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10 Things You Should Know Before Call of Duty: Infinite Warfare’s Release

Call of Duty: Infinite Warfare

It’s that time of the year!

November kicks off with the annual classic, Call of Duty: Infinite Warfare. As always, the base game will retail for the standard $60, but here comes the twist. For an additional $20, you can buy the Infinite Warfare Legacy Pro Edition that comes bundled with the fan-favorite, Call of Duty: Modern Warfare Remastered.

The big question is: Will Modern Warfare Remastered be sold seperately? We have no idea, but now we do know, that you will need Infinite Warfare’s disc to play Modern Warfare Remastered. Last month, we reported that there might be a slim chance you will be able to purchase the game as a standalone.

During an interview with Gamereactor, Director of Raven Software, David Pelas, said “What we announced before today was that we were going to offer 10 maps on launch, and that’s still true. The announcement today is that the six remaining maps we are actually going to be delivering to anyone who purchases Modern Warfare Remastered, anyone who owns it or a version of Infinite Warfare that comes with it, they’re going to get all 16 of the maps for no additional cost.”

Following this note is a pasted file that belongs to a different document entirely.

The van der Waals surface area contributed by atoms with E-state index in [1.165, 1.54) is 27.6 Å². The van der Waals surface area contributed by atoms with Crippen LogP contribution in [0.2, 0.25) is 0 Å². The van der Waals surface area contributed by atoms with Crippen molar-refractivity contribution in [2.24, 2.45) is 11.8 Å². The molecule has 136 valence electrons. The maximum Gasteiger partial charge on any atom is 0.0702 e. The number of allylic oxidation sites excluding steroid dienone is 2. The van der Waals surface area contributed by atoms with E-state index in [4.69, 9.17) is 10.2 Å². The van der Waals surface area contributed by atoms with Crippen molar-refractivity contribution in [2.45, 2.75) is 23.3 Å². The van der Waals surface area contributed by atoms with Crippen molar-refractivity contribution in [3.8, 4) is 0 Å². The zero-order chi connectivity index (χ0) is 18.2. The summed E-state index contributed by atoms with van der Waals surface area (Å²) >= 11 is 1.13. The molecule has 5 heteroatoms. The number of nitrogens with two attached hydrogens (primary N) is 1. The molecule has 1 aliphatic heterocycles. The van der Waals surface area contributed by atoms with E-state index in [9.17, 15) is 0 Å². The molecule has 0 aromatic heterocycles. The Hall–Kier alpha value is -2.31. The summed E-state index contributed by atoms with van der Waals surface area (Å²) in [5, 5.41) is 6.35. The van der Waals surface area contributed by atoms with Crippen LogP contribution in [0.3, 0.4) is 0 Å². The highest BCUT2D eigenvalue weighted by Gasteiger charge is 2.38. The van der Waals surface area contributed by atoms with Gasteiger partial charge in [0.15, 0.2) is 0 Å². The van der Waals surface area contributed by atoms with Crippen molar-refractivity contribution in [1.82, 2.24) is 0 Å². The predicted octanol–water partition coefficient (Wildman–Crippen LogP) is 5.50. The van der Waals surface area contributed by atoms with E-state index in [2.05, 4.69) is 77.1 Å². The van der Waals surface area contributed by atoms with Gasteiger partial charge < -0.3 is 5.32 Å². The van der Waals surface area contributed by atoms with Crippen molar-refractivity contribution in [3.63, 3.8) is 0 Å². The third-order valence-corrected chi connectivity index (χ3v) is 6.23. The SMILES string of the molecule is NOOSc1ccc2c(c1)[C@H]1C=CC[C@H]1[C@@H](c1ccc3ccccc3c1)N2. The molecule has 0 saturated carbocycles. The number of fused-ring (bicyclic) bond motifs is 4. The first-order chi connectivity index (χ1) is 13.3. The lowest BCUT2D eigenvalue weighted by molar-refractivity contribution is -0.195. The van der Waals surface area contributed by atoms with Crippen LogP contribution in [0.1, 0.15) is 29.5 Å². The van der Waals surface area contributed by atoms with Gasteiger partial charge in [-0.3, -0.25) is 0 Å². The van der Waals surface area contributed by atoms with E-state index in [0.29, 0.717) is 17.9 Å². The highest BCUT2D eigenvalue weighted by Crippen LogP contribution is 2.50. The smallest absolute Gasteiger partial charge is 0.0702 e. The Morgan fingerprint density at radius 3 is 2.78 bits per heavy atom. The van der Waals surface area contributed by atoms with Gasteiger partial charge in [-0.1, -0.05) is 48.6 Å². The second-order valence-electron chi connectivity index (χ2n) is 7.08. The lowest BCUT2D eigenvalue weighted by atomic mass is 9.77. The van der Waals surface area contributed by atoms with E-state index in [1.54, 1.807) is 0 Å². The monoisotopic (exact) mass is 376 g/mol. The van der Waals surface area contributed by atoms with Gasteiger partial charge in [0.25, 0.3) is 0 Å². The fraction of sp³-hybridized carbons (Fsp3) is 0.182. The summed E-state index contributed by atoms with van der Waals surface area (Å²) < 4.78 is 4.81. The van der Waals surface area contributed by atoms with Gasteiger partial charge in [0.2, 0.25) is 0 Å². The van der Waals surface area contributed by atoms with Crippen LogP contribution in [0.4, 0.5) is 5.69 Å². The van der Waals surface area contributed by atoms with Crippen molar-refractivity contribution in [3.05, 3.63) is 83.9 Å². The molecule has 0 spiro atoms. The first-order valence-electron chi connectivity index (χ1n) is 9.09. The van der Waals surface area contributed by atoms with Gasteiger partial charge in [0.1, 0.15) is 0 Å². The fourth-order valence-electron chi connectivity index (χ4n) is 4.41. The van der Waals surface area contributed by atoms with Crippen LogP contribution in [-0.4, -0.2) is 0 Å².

Every year, the development of each Call of Duty cycles between three different devlopers: Infinity Ward, Sledgehammer Games, and Treyarch. This year, Infinity Ward takes control of developing Infinite Warfare. This developer became very well-known after the fan-favorite Modern Warfare series. There most recent project being the the 2013 release of Call of Duty: Ghosts.

Despite the massive sales each Call of Duty rakes in every year, Infinity Ward has revealed that Infinite Warfare will not be on last generation consoles. Infinity Ward has not clearly indicated why they are skipping on last generation versions of the game.

Even with the jet thrusters and wall-running, Infinite Warfare feels very grounded and sticks to its roots, with boots on the ground gameplay. Infinity Ward told us in an interview that “It’s a very conscious decision to just dial it down a little bit,” Senior Producer Jack O’Hara followed that statement with “One of the biggest problems we identify is people getting outside of the field of view.” Too much mobility, especially in competitive faceoffs, can give players a too much verticality for comfort.

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